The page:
At the request of both defendant and the People the court gave the following instruction: “The requisite intent for the commission of an assault with a deadly weapon is the intent to commit a battery. Reckless conduct alone does not constitute a sufficient basis for assault or for battery even if the assault results in an injury to another. However, when an act inherently dangerous to others is committed with a conscious disregard to human life and safety, the act transcends recklessness and the intent to commit a battery is presumed.” (Emphasis added.) For the moment we will assume the instruction improperly deprives the jury of its duty to determine an element of the offense (intent to commit battery). (People v. Burres, supra, 101 Cal.App.3d 341, 161 Cal.Rptr. 593 [giving this instruction is reversible per se error], relying on Sandstrom v. Montana, 442 U.S. 510, 99 S.Ct. 2450, 60 L.Ed.2d 777.)
If counsel had a deliberate tactical purpose in requesting this instruction any error in giving it would be invited. (See People v. Wickersham, (1982) 32 Cal.3d 307, 332–335, 185 Cal.Rptr. 436, 650 P.2d 311; People v. Graham (1969) 71 Cal.2d 303, 318, 78 Cal.Rptr. 217, 455 P.2d 153.) The People assert a valid tactical purpose in this situation need not have been expressed as such but can be derived from the general tactics displayed by the defense and defense counsel's decision to request the instant instruction. The People note defense counsel forcefully argued to the jury defendant had no intent to commit a battery on Tony or Margareta as shown by his testimony about gently letting Tony to the ground as they struggled. This gave defense counsel the opportunity to argue defendant's act was not inherently dangerous to others. Here, we do not have to reach the issue of whether counsel's conduct at trial constituted an express tactical decision. (Wickersham, supra, 32 Cal.3d at pp. 333–334, 185 Cal.Rptr. 436, 650 P.2d 311 [holding that absent an express statement that counsel is not opposed to necessarily included offense instructions for tactical reasons, such reasons will not be presumed from counsel's failure to object to the instruction].)
Continuing to assume the instruction was improper we will further assume the error was not invited.
The error is subject to harmless error analysis. People v. Odle (1988) 45 Cal.3d 386, 247 Cal.Rptr. 137, 754 P.2d 184 held the failure to instruct on an element of a special circumstance was not per se reversible error. (P. 415, 247 Cal.Rptr. 137, 754 P.2d 184) Odle reaffirmed (at pages 410–411, 247 Cal.Rptr. 137, 754 P.2d 184) the “Cantrell–Thornton” exception to the reversible per se standard in cases where “․ the parties realized the element was in issue, presented all the evidence at their command on the issue, and the record both established the existence of the element as a matter of law and showed the contrary evidence not worthy of consideration ․” (See People v. Thornton (1974) 11 Cal.3d 738, 114 Cal.Rptr. 467, 523 P.2d 267; People v. Cantrell (1973) 8 Cal.3d 672, 105 Cal.Rptr. 792, 504 P.2d 1256.) Odle also noted (45 Cal.3d at pages 412–413, 247 Cal.Rptr. 137, 754 P.2d 184) the federal Supreme Court has (since Sandstrom ) indicated most errors will be subject to the harmless error rule because “[w]here a reviewing court can find that the record developed at trial establishes guilt beyond a reasonable doubt, the interest in fairness has been satisfied and the judgment should be affirmed.” (Rose v. Clark (1986) 478 U.S. 570, 579, 106 S.Ct. 3101, 3106, 92 L.Ed.2d 460, 471; see Pope v. Illinois (1987) 481 U.S. 497, 107 S.Ct. 1918, 95 L.Ed.2d 439.) Because of this we disagree with Burres that we must view the error as reversible per se.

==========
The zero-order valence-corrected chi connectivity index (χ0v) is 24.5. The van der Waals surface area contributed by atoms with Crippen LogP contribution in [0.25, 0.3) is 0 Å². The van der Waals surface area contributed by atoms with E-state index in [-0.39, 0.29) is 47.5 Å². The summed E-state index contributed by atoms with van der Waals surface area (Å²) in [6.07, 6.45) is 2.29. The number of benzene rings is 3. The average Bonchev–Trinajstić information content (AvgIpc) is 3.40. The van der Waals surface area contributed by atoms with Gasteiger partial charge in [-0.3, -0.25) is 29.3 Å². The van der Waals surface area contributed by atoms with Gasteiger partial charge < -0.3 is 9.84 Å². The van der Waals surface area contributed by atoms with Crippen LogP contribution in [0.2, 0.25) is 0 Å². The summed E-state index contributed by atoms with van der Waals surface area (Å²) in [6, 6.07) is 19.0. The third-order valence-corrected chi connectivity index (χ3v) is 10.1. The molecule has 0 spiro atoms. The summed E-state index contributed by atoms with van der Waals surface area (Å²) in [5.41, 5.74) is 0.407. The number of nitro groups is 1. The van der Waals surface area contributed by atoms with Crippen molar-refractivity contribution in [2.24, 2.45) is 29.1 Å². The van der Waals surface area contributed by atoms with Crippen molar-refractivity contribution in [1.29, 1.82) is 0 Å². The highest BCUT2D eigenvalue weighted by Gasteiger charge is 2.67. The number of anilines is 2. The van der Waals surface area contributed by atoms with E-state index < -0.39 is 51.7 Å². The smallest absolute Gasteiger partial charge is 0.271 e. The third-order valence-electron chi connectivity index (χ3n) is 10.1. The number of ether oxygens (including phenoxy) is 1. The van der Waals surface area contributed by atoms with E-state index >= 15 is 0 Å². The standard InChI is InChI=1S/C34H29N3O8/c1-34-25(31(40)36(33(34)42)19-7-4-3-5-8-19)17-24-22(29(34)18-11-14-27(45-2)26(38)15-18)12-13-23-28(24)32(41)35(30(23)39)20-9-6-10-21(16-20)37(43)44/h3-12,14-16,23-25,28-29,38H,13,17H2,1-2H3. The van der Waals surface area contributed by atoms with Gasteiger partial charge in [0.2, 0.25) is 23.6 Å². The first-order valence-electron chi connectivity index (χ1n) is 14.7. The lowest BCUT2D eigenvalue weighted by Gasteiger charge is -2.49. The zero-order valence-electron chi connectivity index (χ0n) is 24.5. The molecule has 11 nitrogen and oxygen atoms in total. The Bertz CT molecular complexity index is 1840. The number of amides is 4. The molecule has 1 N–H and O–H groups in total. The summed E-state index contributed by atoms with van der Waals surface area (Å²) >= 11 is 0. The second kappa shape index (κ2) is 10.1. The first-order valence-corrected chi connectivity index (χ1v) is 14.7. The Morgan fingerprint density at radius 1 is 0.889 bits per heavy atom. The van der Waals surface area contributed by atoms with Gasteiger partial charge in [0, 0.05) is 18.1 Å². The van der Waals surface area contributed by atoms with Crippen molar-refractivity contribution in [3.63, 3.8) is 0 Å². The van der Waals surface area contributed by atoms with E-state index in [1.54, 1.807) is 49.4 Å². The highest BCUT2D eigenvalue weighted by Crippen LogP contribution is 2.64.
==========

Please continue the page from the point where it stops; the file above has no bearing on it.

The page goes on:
The parties were aware intent to commit battery was an issue in the case and presented all of the evidence at their command on it. The evidence showed beyond a reasonable doubt defendant intended to batter both Margareta and Tony and the only evidence opposed to this was defendant's testimony he tried to be gentle with Tony when (after violently breaking into Tony's house with a gun and announcing his intention to kill Tony's step-daughter) he struggled with Tony and forced him to his knees. This contrary evidence is unworthy of consideration in deciding if defendant intended to batter Tony. No argument is made there was any evidence contradicting the evidence of defendant's intent to batter Margareta. Defendant's own testimony was after bursting into the house at gunpoint he pushed her aside with the rifle while declaring his desire to kill Magdelena. As a matter of law defendant assaulted these two victims. We find any arguable uninvited error was harmless beyond a reasonable doubt. (Chapman v. California (1967) 386 U.S. 18, 87 S.Ct. 824, 17 L.Ed.2d 705.)
Within 20 days of the filing of this opinion, the People may file a request with this court for modification of the judgment reducing the offense of attempted murder to attempted voluntary manslaughter in violation of Penal Code section 664. Such a statement shall not effect any then pending application for rehearing. Should such a statement be filed, the remittitur will direct said modification, affirm the judgment as so modified and instruct the trial court to resentence defendant for first degree burglary, attempted voluntary manslaughter, assault with a firearm (two counts), disobeying a domestic relations court order (misdemeanor), and for using a firearm in the commission of the burglary and attempted voluntary manslaughter after appropriate proceedings under the probation statutes. Should such a statement not be filed, the remittitur will order reversal of the conviction on count II. (CERTIFIED FOR PARTIAL PUBLICATION)
1. At one point Magdelena hid in a closet and later she fled the house. Defendant never saw her that night.
2. Officer Knobelauch testified he received a call from his dispatcher at 2:58 a.m.
3. Defendant was an Army Ranger between 1967 and 1969.
4. In rebuttal a prosecution witness testified the door was hit with the butt of the .30–30.
FOOTNOTE. See footnote *, ante.
FOOTNOTE. See footnote *, ante.
DAVIS, Associate Justice.
EVANS, Acting P.J., and CARR, J., concur.